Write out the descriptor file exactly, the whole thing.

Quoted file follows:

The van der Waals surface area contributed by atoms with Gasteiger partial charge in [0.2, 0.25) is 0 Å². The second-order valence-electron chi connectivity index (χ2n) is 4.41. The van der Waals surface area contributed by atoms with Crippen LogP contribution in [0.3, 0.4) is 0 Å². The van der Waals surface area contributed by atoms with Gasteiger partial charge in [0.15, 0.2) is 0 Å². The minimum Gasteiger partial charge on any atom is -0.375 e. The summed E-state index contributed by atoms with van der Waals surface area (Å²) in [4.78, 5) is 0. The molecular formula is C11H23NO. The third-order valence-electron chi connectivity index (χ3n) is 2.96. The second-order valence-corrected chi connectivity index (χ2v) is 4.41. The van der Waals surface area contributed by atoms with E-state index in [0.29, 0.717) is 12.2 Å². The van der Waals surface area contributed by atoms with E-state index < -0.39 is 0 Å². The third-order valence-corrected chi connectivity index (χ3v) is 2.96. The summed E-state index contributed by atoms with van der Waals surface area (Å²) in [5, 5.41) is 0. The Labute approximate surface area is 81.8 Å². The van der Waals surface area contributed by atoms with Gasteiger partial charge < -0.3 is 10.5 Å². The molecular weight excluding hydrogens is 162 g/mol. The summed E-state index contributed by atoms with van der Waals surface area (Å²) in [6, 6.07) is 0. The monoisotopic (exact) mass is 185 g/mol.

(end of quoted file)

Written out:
The van der Waals surface area contributed by atoms with Gasteiger partial charge in [0.2, 0.25) is 0 Å². The second-order valence-electron chi connectivity index (χ2n) is 4.41. The van der Waals surface area contributed by atoms with Crippen LogP contribution in [0.3, 0.4) is 0 Å². The van der Waals surface area contributed by atoms with Gasteiger partial charge in [0.15, 0.2) is 0 Å². The minimum Gasteiger partial charge on any atom is -0.375 e. The summed E-state index contributed by atoms with van der Waals surface area (Å²) in [4.78, 5) is 0. The molecular formula is C11H23NO. The third-order valence-electron chi connectivity index (χ3n) is 2.96. The second-order valence-corrected chi connectivity index (χ2v) is 4.41. The van der Waals surface area contributed by atoms with E-state index in [0.29, 0.717) is 12.2 Å². The van der Waals surface area contributed by atoms with E-state index < -0.39 is 0 Å². The third-order valence-corrected chi connectivity index (χ3v) is 2.96. The summed E-state index contributed by atoms with van der Waals surface area (Å²) in [5, 5.41) is 0. The Labute approximate surface area is 81.8 Å². The van der Waals surface area contributed by atoms with Gasteiger partial charge < -0.3 is 10.5 Å². The molecular weight excluding hydrogens is 162 g/mol. The summed E-state index contributed by atoms with van der Waals surface area (Å²) in [6, 6.07) is 0. The monoisotopic (exact) mass is 185 g/mol.